ALERT: WI Countdown to Feb. 18 – SPRING ELECTIONS

SPRING PRIMARY ELECTIONS IN WISCONSIN

FEBRUARY 18

From the desk of Wisconsin Family Action President Julaine Appling:

Do you have anything highlighted on your calendar for Tuesday, February 18? Did you know that Tuesday, February 18 is Spring Primary Election day in Wisconsin?  Do you know that low-voter-turnout elections mean every vote is especially important and can make a huge difference in the results of any given race?

ImageWhether you could answer yes to any or all of these questions, the truth is we begin the 2014 elections this month with the Spring Non-Partisan Primary.  The truth is spring elections are notoriously low voter turnout.  The truth is you need to find out if you should highlight Tuesday, February 18 on your calendar.

Wisconsin’s spring non-partisan elections are when we elect almost all of our local officials.  The primary on Tuesday, February 18, narrows the field to two candidates for each position for the Spring General Election on Tuesday, April 1.

Not everyone will have a primary election on Tuesday, February 18, but it’s important that you find out if you do.  Not knowig is really pretty inexcusable.

You can find out if you have a primary by calling your city, village or town clerk.  That phone number is in the phone book. Or you can check out myvote.wi.gov online.  On the home page most people will click on “Regular Voter.”  From there, just follow the instructions.  If you have a primary, you will be notified of that and have a sample ballot so that you can see the offices and the candidates. 

The potential offices you could be voting for on February 18 include mayor, city council, town or village board, county board, municipal judge, circuit court judge, and school board. All of these offices are non-partisan, meaning the candidates do not run as a representative of a political party. 

Each of these local offices impacts your life and your family’s life in direct ways. In fact, no level of government impacts our lives more and more directly than local government.  These are people we often personally know—and if we don’t know them, we should make a point of getting to know them.  The decisions they make have a profound impact on our communities—from garbage and recycling laws, to zoning laws, from property tax assessments and collections to utility services, from city and county parks to school truancy laws, from street maintenance to adoption of academic standards and more.  In addition, being a good citizen is part of our Christian responsibility.  At a minimum, as Christian citizens of this Republic, we need to vote and to vote knowledgeably, responsibly and prayerfully.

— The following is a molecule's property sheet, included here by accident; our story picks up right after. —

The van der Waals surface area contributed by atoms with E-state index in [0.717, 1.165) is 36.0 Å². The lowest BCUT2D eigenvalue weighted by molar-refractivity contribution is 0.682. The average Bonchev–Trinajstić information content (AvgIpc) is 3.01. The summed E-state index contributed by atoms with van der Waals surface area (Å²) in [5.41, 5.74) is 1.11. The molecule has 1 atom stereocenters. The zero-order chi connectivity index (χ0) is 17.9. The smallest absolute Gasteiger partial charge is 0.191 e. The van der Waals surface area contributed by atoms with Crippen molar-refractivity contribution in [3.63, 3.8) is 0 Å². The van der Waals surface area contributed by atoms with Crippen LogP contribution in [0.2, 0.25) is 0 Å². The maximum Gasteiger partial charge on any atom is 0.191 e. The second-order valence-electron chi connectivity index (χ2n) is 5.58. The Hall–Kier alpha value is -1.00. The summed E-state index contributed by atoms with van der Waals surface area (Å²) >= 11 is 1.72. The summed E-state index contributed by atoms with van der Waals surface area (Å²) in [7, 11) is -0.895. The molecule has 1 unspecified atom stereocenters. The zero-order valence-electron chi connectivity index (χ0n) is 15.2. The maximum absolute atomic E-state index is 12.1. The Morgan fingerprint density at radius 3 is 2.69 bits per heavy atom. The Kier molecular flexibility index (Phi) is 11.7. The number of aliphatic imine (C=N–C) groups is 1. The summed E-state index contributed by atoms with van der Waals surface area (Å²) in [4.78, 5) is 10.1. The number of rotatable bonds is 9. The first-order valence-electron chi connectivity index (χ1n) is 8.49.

After you find out if you have a primary in your locale, it is important to then get informed about the candidates.  Don’t just show up at the polls on Tuesday, February 18 and cast a blind vote.  Frankly, that may be worse than not voting if in your ignorance you vote for someone whose values are totally opposed to yours. And, again, in these low-voter-turn-out elections, every vote matters even more than it matters in a higher-voter-turn-out election.  What if your wrong vote is the one vote by which the candidate wins?  You say that can’t happen?  Guess again.

A couple of years ago a friend of our organization went to vote in the spring election and saw that no one was running for the county board seat in his district.  He wrote his name in and then called his wife and told her what he had done and suggested she also write his name in.  She did. When the polls closed that evening, that race was a dead-even tie between our friend and another write-in candidate.  Apparently another guy had the same idea.  He had two votes, and our friend had two votes. According to the rules for election ties in that community, the candidates’ names were thrown in a hat and one name drawn out and declared the winner.  Our friend won—with two votes and a blind hat draw.  Seriously, you just never know. 

So how do you get information on the candidates that are on your primary ballot?  I recommend calling them.  Ask them questions; get a feel for who they are and what they believe.  Check them out online. Most candidates even for local offices have web sites today. Attend forums and panels—or host one if no one else is. Check the local paper.  Most papers do questionnaires or interviews with candidates.  Maybe the candidate will knock on your door.  That’s always helpful; but if he/she does not show up on your doorstep, take it upon yourself to get educated on the office and the candidates.  It’s important that you do.

So I ask again, do you have anything highlighted on your calendar for Tuesday, February 18? Did you know that Tuesday, February 18 is Spring Primary Election day in Wisconsin?  Do you know that low-voter-turnout elections mean every vote is especially important and can make a huge difference in the results of any given race? You’re without excuse now that you’ve listened to this commentary.  Please, get busy and find out this week if you need to have Tuesday, February 18 circled on your calendar.

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